May 09, 2015 Sai Kishore rated it really liked it  ·  review of another edition
"As with all journeys,the way has an end,though it should not be imagined as a straight road leading to a fixed destination but rather as a majestic mountain whose peak conceals the presence of God.There are,of course,many paths to summit-some better than others.But because every path eventually leads to the same destination,which path one takes is irrelevant.All that matters is to be on a path, to be constantly moving toward the top - one measured,controlled and strictly supervised step at a ti ...more
Aug 23, 2007 Steph rated it really liked it  ·  review of another edition
Shelves: middleeast
An excellent introduction to Islam from a thematic standpoint. If you want to understand the subtleties of faith, belief, and passion that sustain the religion and characterize its relations within and outside the Muslim world, this book is a wonderful choice. For those who have absolutely no knowledge of Islam, the amount of information presented on Islamic customs, origins, and figures may be somewhat overwhelming. Chronology is only as important as its relevance to themes in this book, so hav ...more
Ryan Fagan
May 21, 2012 Ryan Fagan rated it it was amazing  ·  review of another edition
Very informative. Detailed explanation of Islam's past, present, and possible future. Great insight to the history of division and the different sects of Islam. I learned a lot from this book.
Megan Olsen
Jun 04, 2015 Megan Olsen rated it it was amazing  ·  review of another edition
A clearly laid out, interesting, and approachable history of Islam. I appreciate how the author chose to introduce the reader to Islam in a chronological, storytelling-based manner; I found it easy to understand -- much easier than other investigative efforts I've made. The founding characters of Islam were revealed with both empathy and honesty. I wondered, at one point, if a muslim reader would like this book. It seemed honestly-biased, in the same way that "Joseph Smith: Rough Stone Rolling" ...more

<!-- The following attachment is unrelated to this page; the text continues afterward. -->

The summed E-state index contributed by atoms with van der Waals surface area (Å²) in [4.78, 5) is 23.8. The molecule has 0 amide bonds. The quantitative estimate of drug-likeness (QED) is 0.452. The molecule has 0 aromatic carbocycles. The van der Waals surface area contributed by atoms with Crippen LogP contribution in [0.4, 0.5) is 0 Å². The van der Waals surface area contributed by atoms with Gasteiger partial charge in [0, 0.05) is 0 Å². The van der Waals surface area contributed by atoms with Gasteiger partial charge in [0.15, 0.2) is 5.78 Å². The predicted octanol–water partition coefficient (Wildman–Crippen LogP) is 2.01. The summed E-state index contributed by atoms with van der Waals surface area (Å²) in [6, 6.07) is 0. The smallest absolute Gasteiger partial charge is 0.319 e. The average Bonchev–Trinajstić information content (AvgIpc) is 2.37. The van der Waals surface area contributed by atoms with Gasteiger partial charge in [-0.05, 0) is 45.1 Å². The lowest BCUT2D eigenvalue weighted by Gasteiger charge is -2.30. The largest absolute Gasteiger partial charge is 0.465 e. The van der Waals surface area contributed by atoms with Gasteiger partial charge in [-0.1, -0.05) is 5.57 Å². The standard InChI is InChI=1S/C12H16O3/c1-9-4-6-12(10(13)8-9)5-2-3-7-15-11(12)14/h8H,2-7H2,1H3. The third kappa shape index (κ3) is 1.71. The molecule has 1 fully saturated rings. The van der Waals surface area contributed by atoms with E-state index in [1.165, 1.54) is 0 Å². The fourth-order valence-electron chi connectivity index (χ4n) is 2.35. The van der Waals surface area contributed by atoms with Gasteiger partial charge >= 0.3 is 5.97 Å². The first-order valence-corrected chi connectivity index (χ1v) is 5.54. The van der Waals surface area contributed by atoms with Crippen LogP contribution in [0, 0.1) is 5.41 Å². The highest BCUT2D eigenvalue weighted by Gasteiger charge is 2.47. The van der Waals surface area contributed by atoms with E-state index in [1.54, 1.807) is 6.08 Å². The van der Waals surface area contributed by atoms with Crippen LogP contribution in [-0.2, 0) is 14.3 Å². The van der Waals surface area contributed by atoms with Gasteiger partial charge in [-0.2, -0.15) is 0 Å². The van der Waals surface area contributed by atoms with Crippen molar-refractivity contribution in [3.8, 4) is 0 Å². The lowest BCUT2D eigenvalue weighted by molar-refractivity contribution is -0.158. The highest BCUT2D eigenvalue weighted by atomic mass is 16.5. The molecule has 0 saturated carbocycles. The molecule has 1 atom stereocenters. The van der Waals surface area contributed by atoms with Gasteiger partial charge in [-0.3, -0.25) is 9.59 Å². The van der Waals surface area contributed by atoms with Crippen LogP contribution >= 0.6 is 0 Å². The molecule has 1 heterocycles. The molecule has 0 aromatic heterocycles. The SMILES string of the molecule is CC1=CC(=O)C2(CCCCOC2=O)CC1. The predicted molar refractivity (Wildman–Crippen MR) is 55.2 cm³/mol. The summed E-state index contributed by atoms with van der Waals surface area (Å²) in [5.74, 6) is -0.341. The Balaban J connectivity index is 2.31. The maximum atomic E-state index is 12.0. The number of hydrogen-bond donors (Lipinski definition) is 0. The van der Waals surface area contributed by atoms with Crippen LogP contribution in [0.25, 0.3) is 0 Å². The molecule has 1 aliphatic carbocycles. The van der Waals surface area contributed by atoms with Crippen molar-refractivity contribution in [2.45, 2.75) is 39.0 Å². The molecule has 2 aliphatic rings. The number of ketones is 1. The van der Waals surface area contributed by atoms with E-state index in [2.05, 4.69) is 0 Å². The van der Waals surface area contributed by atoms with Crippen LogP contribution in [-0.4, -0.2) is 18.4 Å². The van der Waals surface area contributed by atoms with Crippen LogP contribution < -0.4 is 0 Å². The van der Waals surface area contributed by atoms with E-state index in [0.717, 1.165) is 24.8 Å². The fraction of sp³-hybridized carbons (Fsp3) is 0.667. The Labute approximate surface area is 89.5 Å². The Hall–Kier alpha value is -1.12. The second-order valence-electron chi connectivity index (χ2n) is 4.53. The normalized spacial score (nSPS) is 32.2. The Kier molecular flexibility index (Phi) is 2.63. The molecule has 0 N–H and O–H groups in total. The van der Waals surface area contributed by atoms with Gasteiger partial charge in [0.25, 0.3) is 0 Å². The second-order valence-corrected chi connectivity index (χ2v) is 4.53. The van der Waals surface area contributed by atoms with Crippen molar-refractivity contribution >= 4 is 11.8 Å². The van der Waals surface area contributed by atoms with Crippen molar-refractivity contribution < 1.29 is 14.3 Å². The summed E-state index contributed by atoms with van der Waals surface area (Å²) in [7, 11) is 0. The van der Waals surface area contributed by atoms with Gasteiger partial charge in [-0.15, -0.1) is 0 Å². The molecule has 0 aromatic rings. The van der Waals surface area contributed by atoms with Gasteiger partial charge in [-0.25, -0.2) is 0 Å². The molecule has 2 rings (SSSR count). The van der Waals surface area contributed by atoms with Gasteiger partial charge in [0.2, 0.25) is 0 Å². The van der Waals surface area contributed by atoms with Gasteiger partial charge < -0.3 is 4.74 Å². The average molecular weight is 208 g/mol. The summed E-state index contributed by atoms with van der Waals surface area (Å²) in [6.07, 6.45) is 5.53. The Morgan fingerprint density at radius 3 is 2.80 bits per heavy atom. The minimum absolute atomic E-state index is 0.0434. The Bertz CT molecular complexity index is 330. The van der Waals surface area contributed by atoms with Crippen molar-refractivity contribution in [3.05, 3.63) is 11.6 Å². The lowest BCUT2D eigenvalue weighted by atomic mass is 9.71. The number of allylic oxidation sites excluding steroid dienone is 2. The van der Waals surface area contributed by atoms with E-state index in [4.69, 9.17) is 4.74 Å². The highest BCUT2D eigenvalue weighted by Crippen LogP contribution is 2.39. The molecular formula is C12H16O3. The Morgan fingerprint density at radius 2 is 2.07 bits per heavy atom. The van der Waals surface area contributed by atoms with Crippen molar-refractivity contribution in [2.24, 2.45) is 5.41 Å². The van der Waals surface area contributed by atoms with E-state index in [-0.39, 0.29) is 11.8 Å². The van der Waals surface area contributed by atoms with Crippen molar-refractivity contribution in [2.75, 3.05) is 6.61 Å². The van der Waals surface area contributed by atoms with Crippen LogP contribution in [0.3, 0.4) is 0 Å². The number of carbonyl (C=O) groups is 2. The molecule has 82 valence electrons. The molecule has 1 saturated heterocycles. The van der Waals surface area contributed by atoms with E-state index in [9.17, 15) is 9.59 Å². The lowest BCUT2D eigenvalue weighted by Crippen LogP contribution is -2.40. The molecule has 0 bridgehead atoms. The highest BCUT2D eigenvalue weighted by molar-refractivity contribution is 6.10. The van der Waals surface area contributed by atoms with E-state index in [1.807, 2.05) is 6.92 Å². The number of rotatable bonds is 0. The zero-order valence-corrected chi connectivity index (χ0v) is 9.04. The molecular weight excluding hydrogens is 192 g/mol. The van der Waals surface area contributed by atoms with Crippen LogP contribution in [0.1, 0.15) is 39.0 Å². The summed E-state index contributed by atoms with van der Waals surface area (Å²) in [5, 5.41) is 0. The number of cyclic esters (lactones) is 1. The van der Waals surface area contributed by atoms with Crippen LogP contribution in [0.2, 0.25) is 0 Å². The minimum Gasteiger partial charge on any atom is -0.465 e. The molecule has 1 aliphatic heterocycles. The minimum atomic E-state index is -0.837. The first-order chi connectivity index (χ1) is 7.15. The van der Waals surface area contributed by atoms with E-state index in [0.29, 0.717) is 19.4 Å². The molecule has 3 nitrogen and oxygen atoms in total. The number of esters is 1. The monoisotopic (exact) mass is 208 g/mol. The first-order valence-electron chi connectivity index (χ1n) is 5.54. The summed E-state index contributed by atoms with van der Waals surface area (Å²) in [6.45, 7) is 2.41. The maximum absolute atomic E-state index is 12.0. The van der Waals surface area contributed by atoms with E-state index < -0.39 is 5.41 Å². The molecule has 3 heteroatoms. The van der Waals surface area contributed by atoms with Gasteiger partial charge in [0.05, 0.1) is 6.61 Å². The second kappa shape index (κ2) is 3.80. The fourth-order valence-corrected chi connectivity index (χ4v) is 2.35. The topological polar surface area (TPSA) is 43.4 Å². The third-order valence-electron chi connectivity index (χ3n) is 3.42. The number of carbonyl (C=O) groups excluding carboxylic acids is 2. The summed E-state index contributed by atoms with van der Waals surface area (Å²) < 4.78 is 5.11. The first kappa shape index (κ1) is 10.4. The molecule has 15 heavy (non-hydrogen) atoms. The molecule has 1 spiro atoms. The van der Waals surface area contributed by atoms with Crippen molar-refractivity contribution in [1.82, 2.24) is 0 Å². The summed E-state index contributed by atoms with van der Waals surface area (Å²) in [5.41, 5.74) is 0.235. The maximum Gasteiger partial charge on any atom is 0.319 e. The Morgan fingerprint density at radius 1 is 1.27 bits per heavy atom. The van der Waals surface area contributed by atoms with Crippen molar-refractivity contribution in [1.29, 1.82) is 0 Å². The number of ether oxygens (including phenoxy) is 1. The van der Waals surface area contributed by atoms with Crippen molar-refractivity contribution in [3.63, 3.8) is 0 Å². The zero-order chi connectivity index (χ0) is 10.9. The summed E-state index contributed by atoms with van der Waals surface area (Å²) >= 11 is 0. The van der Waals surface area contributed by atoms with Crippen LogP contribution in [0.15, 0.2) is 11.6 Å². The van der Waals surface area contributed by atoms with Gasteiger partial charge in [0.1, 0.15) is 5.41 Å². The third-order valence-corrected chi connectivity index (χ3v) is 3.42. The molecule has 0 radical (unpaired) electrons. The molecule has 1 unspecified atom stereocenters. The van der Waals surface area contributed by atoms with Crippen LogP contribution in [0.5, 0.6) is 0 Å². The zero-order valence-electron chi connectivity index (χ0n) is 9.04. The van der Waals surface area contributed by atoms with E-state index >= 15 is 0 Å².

Mar 13, 2015 Suha rated it it was amazing  ·  review of another edition
Shelves: favourites
An excellent read. No God But God is a well-written, informative book about the history and evolution of Islam. To most Muslim readers, the opening chapters may seem really redundant and boring. I had to force myself through them but it was worth it because I ended up learning a lot from the following chapters. The author also beautifully explains the evolution of different Islamic sects and ideologies in an interesting yet unbiased manner.
The only thing I disliked was the apologetic tone often
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Aslan on relgion vs politics 1 28 Oct 06, 2014 06:25AM  
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  • The Shia Revival: How Conflicts within Islam Will Shape the Future
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  • Muhammad: His Life Based on the Earliest Sources
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  • Qur'an and Woman: Rereading the Sacred Text from a Woman's Perspective
  • After the Prophet: The Epic Story of the Shia-Sunni Split in Islam
  • Memories of Muhammad: Why the Prophet Matters
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  • Acts of Faith: The Story of an American Muslim, the Struggle for the Soul of a Generation
  • Daughters of Another Path: Experiences of American Women Choosing Islam
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Dr. Reza Aslan, an internationally acclaimed writer and scholar of religions, is author most recently of Zealot: The Life and Times of Jesus of Nazareth.

He is the founder of, an online journal for news and entertainment about the Middle East and the world, and co-founder and Chief Creative Officer of BoomGen Studios, the premier entertainment brand for creative content from and abou

More about Reza Aslan...

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“Even the Quran, which Sufis respect as the direct speech of God, lacks the capacity to shed light upon God’s essence. As one Sufi master has argued, why spend time reading a love letter (by which he means the Quran) in the presence of the Beloved who wrote it?” 29 likes
“As with all journeys, the Way has an end, though it should not be imagined as a straight road leading to a fixed destination but rather as a majestic mountain whose peak conceals the presence of God. There are, of course, many paths to the summit-some better than others. But because every path eventually leads to the same destination, which path one takes is irrelevant.” 16 likes